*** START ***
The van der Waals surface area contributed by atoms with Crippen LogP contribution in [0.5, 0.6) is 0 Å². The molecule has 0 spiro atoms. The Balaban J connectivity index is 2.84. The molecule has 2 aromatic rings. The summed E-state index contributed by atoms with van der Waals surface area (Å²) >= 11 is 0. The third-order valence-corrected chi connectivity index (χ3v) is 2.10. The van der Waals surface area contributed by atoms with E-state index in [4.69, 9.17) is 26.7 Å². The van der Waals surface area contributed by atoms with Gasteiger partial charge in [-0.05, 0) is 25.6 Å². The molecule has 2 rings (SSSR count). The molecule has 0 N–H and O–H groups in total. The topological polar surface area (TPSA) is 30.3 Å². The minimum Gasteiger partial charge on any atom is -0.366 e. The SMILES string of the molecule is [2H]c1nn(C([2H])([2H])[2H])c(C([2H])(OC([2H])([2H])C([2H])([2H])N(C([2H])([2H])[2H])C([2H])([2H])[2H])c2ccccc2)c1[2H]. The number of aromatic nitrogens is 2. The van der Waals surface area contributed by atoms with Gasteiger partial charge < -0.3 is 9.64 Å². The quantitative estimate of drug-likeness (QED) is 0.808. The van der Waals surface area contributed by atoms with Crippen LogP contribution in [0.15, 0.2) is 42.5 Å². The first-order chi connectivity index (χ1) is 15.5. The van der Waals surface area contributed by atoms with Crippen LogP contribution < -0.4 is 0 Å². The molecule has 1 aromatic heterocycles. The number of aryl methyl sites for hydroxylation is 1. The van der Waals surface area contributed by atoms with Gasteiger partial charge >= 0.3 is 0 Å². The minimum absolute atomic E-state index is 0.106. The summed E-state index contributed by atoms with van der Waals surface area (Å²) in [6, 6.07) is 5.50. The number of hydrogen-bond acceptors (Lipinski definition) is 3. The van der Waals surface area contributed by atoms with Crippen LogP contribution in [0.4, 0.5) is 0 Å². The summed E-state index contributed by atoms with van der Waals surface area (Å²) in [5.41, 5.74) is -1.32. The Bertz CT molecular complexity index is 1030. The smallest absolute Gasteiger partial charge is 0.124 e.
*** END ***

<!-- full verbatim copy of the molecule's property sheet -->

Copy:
The van der Waals surface area contributed by atoms with Crippen LogP contribution in [0.5, 0.6) is 0 Å². The molecule has 0 spiro atoms. The Balaban J connectivity index is 2.84. The molecule has 2 aromatic rings. The summed E-state index contributed by atoms with van der Waals surface area (Å²) >= 11 is 0. The third-order valence-corrected chi connectivity index (χ3v) is 2.10. The van der Waals surface area contributed by atoms with E-state index in [4.69, 9.17) is 26.7 Å². The van der Waals surface area contributed by atoms with Gasteiger partial charge in [-0.05, 0) is 25.6 Å². The molecule has 2 rings (SSSR count). The molecule has 0 N–H and O–H groups in total. The topological polar surface area (TPSA) is 30.3 Å². The minimum Gasteiger partial charge on any atom is -0.366 e. The SMILES string of the molecule is [2H]c1nn(C([2H])([2H])[2H])c(C([2H])(OC([2H])([2H])C([2H])([2H])N(C([2H])([2H])[2H])C([2H])([2H])[2H])c2ccccc2)c1[2H]. The number of aromatic nitrogens is 2. The van der Waals surface area contributed by atoms with Gasteiger partial charge < -0.3 is 9.64 Å². The quantitative estimate of drug-likeness (QED) is 0.808. The van der Waals surface area contributed by atoms with Crippen LogP contribution in [0.15, 0.2) is 42.5 Å². The first-order chi connectivity index (χ1) is 15.5. The van der Waals surface area contributed by atoms with Crippen LogP contribution < -0.4 is 0 Å². The molecule has 1 aromatic heterocycles. The number of aryl methyl sites for hydroxylation is 1. The van der Waals surface area contributed by atoms with Gasteiger partial charge >= 0.3 is 0 Å². The minimum absolute atomic E-state index is 0.106. The summed E-state index contributed by atoms with van der Waals surface area (Å²) in [6, 6.07) is 5.50. The number of hydrogen-bond acceptors (Lipinski definition) is 3. The van der Waals surface area contributed by atoms with Crippen LogP contribution in [0.4, 0.5) is 0 Å². The summed E-state index contributed by atoms with van der Waals surface area (Å²) in [5.41, 5.74) is -1.32. The Bertz CT molecular complexity index is 1030. The smallest absolute Gasteiger partial charge is 0.124 e.